365 days of gratitude

September 5, 2018

They’d been away and we’d been away so it had been several months since we’d seen each other.

We caught up over dinner tonight to exchange travellers’ tales, hear about their son’s wedding and just chat.

Tonight I’m grateful for a catch up with friends.


Word of the day

September 5, 2018

Moiety – each of two parts into which a thing is or can be divided; each of two social or ritual groups into which a people is divided, especially among Australian Aborigines and some American Indians; either of two kinship groups based on unilateral descent that together make up a tribe or society; a part or portion, especially a lesser share;  an indefinite portion, part, or share; a part or functional group of a molecule.


Rural round-up

September 5, 2018

Angst on NAIT – Peter Burke:

A rushed change to NAIT regulations has caused growing disquiet about the haste in which the new laws were passed under urgency in Parliament.

The farming industry at first publicly welcomed the changes: DairyNZ and Beef + LambNZ approved, although Federated Farmers said they were rushed.

Many people have told Rural News that they question the hastily enacted new laws and some of the new powers given to MPI. . .

Merino wool fetching strong prices – Sally Rae:

Merino wool is fetching prices at auction not seen since the late 1980s and early 1990s.

Last week’s South Island wool sale in Christchurch was “outstanding” for merino and mid micron wool, following on from the continued strengthening in Australia, Roger Fuller, of CP Wool, said.

Australia was experiencing horrendous drought conditions, which was reflected in the prices being achieved in New Zealand.

The problem would be exacerbated next year as a lot of sheep would not survive the dry conditions, Mr Fuller said. . . 

Changes as event continues to expand – Sally Brooker:

The Otago Field Days are expanding to fit their new name as their October dates approach.

The field days are about to be held for the third time, having sprung up in 2016 as a new initiative from the Palmerston and Waihemo A&P Association.

They were initially called the East Otago Field Days.

”What started out as a small local event has clearly struck a chord with people,” chief executive and A&P Association president Paul Mutch said. . . 

Get in behind Kelvin – the thermokennel, a Kickstarter to change the lives of kiwi dogs:

A dog’s life is about to get a whole lot better thanks to a brilliant bit of Kiwi innovation.

Our hardest working farm hands, the renowned New Zealand working dog, has always had a tough but rewarding job.

All day out in the weather mustering sheep and keeping the farmer company, only to spend the night under a makeshift shelter or kennel, on an old blanket for warmth – that’s the way it’s been since this nation was founded, but one Kiwi entrepreneur thinks it is time for a change. . . 

See more at the Kelvin the Thermokennel website here.

Trial will track calves’ growth:

A trial is underway to measure the growth rates of Angus/Jersey beef calves from birth to finished product.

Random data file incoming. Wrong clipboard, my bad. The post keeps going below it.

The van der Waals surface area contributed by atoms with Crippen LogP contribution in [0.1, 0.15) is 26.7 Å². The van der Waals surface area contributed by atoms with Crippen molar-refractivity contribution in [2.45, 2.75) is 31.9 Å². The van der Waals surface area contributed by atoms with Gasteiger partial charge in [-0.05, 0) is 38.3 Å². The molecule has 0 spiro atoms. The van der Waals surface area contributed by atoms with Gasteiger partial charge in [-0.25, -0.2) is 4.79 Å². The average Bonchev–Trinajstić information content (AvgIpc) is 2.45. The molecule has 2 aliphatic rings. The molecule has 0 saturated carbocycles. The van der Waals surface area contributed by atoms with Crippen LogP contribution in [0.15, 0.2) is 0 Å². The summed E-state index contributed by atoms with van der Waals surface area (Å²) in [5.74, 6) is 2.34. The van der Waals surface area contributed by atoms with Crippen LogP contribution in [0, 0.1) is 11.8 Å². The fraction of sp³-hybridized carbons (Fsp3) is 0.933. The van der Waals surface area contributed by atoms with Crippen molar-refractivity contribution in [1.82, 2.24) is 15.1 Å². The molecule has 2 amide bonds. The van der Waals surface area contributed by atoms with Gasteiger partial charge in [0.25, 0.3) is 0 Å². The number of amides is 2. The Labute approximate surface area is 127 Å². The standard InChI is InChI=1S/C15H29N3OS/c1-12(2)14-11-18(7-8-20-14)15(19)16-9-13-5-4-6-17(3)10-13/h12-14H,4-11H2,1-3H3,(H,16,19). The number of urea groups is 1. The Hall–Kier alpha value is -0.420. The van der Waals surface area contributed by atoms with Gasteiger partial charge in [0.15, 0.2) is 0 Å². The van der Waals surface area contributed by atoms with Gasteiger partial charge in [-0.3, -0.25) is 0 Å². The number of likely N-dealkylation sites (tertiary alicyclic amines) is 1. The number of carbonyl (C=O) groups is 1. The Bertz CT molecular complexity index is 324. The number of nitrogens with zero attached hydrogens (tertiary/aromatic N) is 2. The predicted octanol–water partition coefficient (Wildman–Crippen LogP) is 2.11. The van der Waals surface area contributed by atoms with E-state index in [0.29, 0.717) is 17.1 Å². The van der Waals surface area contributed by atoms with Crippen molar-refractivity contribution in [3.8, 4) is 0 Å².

Initiated by Greenlea Premier Meats, the project will track about 150 Jersey x Angus calves now being born on Zach and Laura Mounsey’s Arcadia Dairies Farm near Otorohanga. 

Semen from the pedigree Angus sire Matauri Crikey G244 was supplied free by Greenlea.  . .

Salute to our struggling farmers as Royal Adelaide Show kicks off

AROUND the Adelaide Showground’s cattle, pig and sheep sheds, farmers from across the state are proving they themselves are the toughest breed.

Low rainfall and high feed prices are putting huge pressure on their incomes and forcing some to make tough decisions about their future.

As the Royal Adelaide Show opened yesterday, behind the draw of the Showbag Pavilion and the excitement of the carnival, farmers who had travelled to Adelaide carried the weight of a tough season on their shoulders.

Among them was Michael Blenkiron, of Keyneton, in the Barossa Valley, who said many working side-by-side in the pig pavilion were “in survival mode”. . . 


Ministerial shortcomings not for Ministerial Services to sort

September 5, 2018

If people have the skills to be a minister, shouldn’t they have the skills to manage staff?

Perhaps the most concerning facet of the Government’s latest ministerial embarrassment was a comment yesterday from a former Labour Party president, Mike Williams. He told Newstalk ZB the incident reflected a lack of training for those appointed ministers. “I think it’s probably lack of supports,” he said. “Ministerial Services don’t seem to think it’s their job to give these new ministers basic instructions on staffing.”

It certainly should not be the service’s job. It shouldn’t be anyone’s job to give a minister basic instructions in how to manage a small staff. Voters and taxpayers have a right to expect that all of the people a political party offers for election — let alone those chosen to be ministers in a government — possess the personal qualities needed at any level of leadership. . .

It isn’t hard to find examples across the political spectrum where parties have got the selection process wrong and people without the requisite personal qualities, and political skills, get into parliament.

But party selection panels can’t know candidates as well as party leaders know members of their caucuses, especially those they entrust with ministerial warrants.

Even if a focus on ethnicity, gender and other distractions complicates the ministerial selection process, it shouldn’t trump the requirement for competence.

There is always some learning on the job with any new position but that learning for a minister should not have to cover such basic personal qualities as good manners and restraint.

The ability to manage down and up, which includes handling staff, should be a prerequisite for a minister.

If ministers can’t do that and do it well, it reflects poorly on the  leader who promoted them beyond their competence and it is not ministerial services’ responsibility to sort out any shortcomings.


Quote of the day

September 5, 2018

I knew then and I know now that, when it comes to justice, there is no easy way to get it. You can’t sugarcoat it. You have to take a stand and say, ‘This is not right.’Claudette Colvin who celebrates her 79th birthday today.


September 5 in history

September 5, 2018

1661  Fall of Nicolas Fouquet:  Louis XIV’s Superintendent of Finances was arrested in Nantes by D’Artagnan, captain of the king’s musketeers.